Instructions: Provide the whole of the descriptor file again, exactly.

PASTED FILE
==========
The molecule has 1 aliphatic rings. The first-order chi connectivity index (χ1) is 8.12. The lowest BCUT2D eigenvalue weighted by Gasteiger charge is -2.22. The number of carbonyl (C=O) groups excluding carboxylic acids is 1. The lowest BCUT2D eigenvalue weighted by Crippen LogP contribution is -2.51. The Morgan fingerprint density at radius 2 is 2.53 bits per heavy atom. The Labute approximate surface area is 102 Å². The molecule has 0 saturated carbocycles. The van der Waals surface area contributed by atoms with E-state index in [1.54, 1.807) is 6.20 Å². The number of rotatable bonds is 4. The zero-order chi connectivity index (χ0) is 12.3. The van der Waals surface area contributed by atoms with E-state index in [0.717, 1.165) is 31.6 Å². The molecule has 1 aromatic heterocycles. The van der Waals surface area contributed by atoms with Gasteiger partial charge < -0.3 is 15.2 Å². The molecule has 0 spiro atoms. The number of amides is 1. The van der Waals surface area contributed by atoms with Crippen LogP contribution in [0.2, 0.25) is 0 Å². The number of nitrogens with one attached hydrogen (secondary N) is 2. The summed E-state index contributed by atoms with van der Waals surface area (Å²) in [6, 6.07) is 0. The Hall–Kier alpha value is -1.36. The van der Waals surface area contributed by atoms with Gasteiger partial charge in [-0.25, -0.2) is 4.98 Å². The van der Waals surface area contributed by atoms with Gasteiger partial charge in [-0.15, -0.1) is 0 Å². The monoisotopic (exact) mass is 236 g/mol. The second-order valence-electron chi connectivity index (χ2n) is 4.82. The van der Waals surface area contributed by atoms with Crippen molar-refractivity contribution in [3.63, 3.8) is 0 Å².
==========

The molecule has 1 aliphatic rings. The first-order chi connectivity index (χ1) is 8.12. The lowest BCUT2D eigenvalue weighted by Gasteiger charge is -2.22. The number of carbonyl (C=O) groups excluding carboxylic acids is 1. The lowest BCUT2D eigenvalue weighted by Crippen LogP contribution is -2.51. The Morgan fingerprint density at radius 2 is 2.53 bits per heavy atom. The Labute approximate surface area is 102 Å². The molecule has 0 saturated carbocycles. The van der Waals surface area contributed by atoms with E-state index in [1.54, 1.807) is 6.20 Å². The number of rotatable bonds is 4. The zero-order chi connectivity index (χ0) is 12.3. The van der Waals surface area contributed by atoms with E-state index in [0.717, 1.165) is 31.6 Å². The molecule has 1 aromatic heterocycles. The van der Waals surface area contributed by atoms with Gasteiger partial charge < -0.3 is 15.2 Å². The molecule has 0 spiro atoms. The number of amides is 1. The van der Waals surface area contributed by atoms with Crippen LogP contribution in [0.2, 0.25) is 0 Å². The number of nitrogens with one attached hydrogen (secondary N) is 2. The summed E-state index contributed by atoms with van der Waals surface area (Å²) in [6, 6.07) is 0. The Hall–Kier alpha value is -1.36. The van der Waals surface area contributed by atoms with Gasteiger partial charge in [-0.25, -0.2) is 4.98 Å². The van der Waals surface area contributed by atoms with Gasteiger partial charge in [-0.15, -0.1) is 0 Å². The monoisotopic (exact) mass is 236 g/mol. The second-order valence-electron chi connectivity index (χ2n) is 4.82. The van der Waals surface area contributed by atoms with Crippen molar-refractivity contribution in [3.63, 3.8) is 0 Å².